Reader Albert L writes:
I understand that this may be contrary to your current commercial/economic interests, but I’d like your take on the tradeoffs of switching from a Mac to a PC, and/or if you know where I can find information on the subject. There likely are other readers of your MacPerformanceGuide who, like me, would appreciate learning your thoughts on this.
With the introduction of the new iMac, it’s obvious that Apple is shifting from producing useful creative tools to producing cute, mass-market, media-consuming toys:
I currently am using a 2010 Mac Pro with dual 3.46 Ghz 6-core Intel Xeon processors running High Sierra (Version 10.13.6). To upgrade to Mojave, I’d have to replace the current graphics card (ATI Radeon HD 5770 1024 MB) with one that is Metal-capable. Apple no longer supports High Sierra and will stop supporting Mojave on November 30, 2021. It thus doesn’t seem to make sense to spend $300+ on replacing the graphics card.
My 2010 Mac Pro has 22 TB of internal hard drives (8 TB, 8 TB, 3 TB, 3TB), two 240 GB SSD’s on an internal PCIe card, and 96 GB of RAM with another 32 GB waiting in the wings. An additional 36+ TB of external hard drives are on a variety of FireWire 800 and USB 3 enclosures and docks.
“Upgrading” to the 2019 Mac Pro and Big Sur (or later) would kill a lot of my costly (and very useful) peripherals and software (much of which is 32-Bit) and I’d have to replace them.
Before I go through the hassle and expense of doing that, I want to learn as much as I can about what I’d gain and lose if I spent the same amount of money on switching from a Mac to a PC.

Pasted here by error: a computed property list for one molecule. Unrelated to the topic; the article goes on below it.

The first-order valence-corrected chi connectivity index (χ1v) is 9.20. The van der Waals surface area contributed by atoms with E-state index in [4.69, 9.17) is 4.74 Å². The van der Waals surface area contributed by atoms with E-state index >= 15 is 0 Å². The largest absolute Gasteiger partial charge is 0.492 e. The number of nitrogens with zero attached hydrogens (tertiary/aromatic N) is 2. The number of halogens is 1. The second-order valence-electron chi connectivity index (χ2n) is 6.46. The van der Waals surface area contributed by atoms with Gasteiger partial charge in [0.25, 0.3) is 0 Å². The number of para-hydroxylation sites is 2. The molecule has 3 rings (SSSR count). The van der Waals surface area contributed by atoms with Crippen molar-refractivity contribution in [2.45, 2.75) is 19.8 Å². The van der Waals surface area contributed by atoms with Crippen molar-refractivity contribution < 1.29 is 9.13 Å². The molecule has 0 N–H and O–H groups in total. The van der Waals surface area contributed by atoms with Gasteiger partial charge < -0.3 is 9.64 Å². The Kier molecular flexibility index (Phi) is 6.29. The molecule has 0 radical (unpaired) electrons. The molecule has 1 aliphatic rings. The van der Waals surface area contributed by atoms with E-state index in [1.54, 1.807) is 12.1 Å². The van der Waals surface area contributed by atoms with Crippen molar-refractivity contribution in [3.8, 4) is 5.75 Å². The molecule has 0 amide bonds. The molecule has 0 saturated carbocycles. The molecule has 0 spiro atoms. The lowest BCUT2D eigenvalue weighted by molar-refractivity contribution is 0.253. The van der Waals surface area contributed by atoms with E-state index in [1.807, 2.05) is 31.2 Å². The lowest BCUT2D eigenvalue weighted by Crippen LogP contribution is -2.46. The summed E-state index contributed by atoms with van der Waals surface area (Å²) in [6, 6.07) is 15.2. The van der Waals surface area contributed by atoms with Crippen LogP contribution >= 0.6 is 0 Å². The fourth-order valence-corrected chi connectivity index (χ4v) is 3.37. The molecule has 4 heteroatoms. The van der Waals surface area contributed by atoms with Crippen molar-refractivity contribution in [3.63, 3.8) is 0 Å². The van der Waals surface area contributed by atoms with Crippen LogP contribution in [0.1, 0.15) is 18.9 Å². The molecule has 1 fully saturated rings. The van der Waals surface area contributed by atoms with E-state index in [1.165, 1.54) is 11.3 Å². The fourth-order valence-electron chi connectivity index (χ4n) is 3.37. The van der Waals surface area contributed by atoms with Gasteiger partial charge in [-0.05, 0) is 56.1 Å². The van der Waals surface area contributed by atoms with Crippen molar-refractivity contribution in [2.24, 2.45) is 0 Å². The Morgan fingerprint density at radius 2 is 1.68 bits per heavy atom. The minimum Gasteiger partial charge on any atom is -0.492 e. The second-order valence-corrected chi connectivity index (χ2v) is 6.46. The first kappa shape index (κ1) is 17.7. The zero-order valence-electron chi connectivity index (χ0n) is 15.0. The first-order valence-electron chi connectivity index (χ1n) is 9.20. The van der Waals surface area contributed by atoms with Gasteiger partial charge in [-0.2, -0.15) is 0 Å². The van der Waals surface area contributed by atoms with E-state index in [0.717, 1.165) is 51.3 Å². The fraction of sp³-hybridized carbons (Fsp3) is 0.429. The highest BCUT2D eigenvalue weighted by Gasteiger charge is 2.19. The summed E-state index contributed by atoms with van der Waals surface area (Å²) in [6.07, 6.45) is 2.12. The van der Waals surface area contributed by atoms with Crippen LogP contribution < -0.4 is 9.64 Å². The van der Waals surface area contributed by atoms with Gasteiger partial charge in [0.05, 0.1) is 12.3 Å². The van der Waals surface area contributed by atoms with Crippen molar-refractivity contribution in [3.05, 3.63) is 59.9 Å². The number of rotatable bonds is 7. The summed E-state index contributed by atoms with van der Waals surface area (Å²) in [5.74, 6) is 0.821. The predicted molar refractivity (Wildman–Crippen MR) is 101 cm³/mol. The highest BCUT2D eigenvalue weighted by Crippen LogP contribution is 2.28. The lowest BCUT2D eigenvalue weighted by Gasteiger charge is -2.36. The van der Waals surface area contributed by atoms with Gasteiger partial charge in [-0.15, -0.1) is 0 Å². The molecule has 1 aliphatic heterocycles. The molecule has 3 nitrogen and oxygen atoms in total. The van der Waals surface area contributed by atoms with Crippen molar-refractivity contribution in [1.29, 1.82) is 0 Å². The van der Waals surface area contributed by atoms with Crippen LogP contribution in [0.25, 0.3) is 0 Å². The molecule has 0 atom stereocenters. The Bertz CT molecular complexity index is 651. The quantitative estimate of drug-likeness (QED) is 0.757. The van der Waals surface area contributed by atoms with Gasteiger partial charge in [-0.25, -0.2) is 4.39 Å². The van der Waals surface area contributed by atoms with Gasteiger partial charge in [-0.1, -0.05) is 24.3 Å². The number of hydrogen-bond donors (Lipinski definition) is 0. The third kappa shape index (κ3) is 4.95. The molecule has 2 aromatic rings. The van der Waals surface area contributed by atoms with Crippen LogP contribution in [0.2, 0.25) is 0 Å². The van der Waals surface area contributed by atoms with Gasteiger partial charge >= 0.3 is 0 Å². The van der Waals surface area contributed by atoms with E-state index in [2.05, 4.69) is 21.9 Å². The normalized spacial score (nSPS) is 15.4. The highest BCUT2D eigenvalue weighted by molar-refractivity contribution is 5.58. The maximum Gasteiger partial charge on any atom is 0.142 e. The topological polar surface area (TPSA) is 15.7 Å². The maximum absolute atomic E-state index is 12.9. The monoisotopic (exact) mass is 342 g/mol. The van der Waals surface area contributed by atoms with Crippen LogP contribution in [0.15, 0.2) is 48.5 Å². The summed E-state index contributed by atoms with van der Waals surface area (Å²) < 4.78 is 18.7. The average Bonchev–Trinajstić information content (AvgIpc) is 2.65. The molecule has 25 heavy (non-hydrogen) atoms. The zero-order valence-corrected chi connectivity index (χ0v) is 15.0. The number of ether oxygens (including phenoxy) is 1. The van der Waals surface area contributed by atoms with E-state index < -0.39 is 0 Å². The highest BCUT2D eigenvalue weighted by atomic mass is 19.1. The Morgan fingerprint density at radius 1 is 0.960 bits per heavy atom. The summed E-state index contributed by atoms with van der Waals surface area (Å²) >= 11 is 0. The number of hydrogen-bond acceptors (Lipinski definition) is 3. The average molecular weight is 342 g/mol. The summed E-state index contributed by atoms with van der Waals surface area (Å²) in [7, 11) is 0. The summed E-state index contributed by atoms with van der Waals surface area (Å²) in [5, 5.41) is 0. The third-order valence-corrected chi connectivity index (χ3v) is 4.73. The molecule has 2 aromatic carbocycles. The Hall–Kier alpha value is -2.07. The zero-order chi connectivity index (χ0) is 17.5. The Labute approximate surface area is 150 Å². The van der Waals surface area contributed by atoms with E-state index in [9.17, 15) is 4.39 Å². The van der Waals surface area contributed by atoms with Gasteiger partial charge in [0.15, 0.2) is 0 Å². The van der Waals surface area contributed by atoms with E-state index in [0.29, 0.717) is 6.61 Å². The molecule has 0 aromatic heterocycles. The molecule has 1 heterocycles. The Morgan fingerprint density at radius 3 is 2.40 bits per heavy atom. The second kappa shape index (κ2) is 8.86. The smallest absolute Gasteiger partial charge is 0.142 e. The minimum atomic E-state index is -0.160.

In view of your refreshingly honest practice of pointing out the worms in Apple products, I'd appreciate learning your thoughts on the subject.
MPG: if all you do is sit inside Photoshop or similar programs, it could make sense. And it could make sense for certain specialized situations. But in general, soon the next generation of Apple M1 CPUs should blow away the fastest PC performance. So if the argument is about price/performance, I’m not buying it for any general usage case.
Yes, the current M1 Macs are shiny consumer objects that won’t please us pro users, but the performance and glitter will delight the target customer base, just like iPhones.
But when an iMac 5K/6K with double the performance cores and at least 64GB memory support arrives, I’ll be a buyer. Even though I’d prefer not to buy anything at all from Apple. In life, one has to choose among least offensive solutions.
What would switching involve?
The hardware cost is all but irrelevenat: for most users, the biggest expenses is the one of having to relearn things. For the single-application user, that’s seemingly not an issue. Now go figure out what anti-virus to use, how to backup, how to configure mail, and 50 other things you’ll have to relearn, new apps and tools you have to discover and learn. Then you’ll find 20 things you miss. What was gained, exactly? Except a lot of unnecessary work.
For me recoding scripts and tools would mean months of headaches and a shit-ton of work and aggravation. All the dozens of little time savers I do would need reinventing.
I would never recoup 1% of the time and aggravation of switching to PC.
Taking one of the smallest things: just having to deal with a "\" instead of a "/" and drive letters instead of paths is a cloud of mosquitoes for someone used to Unix like me—even keyboard habits have to be relearned. Unix shells don’t solve everything. The irritation of a half-assed 1980's system would never go away; it would be a permanent hair shirt.
There are so many headaches with PCs you'll just be trading one set of aggravations for a larger and more troublesome set. Those who claim it’s better invariably have lower expectations and selective attention along with a dash of cognitive dissonance and confirmation bias. Oh, and then there is the virus scene.
MacOS has lots of issues, and I bitch about it because it impairs my work. But Windows is no garden of eden.
Garden paths can lead to swamps. And greener grass might be astroturf.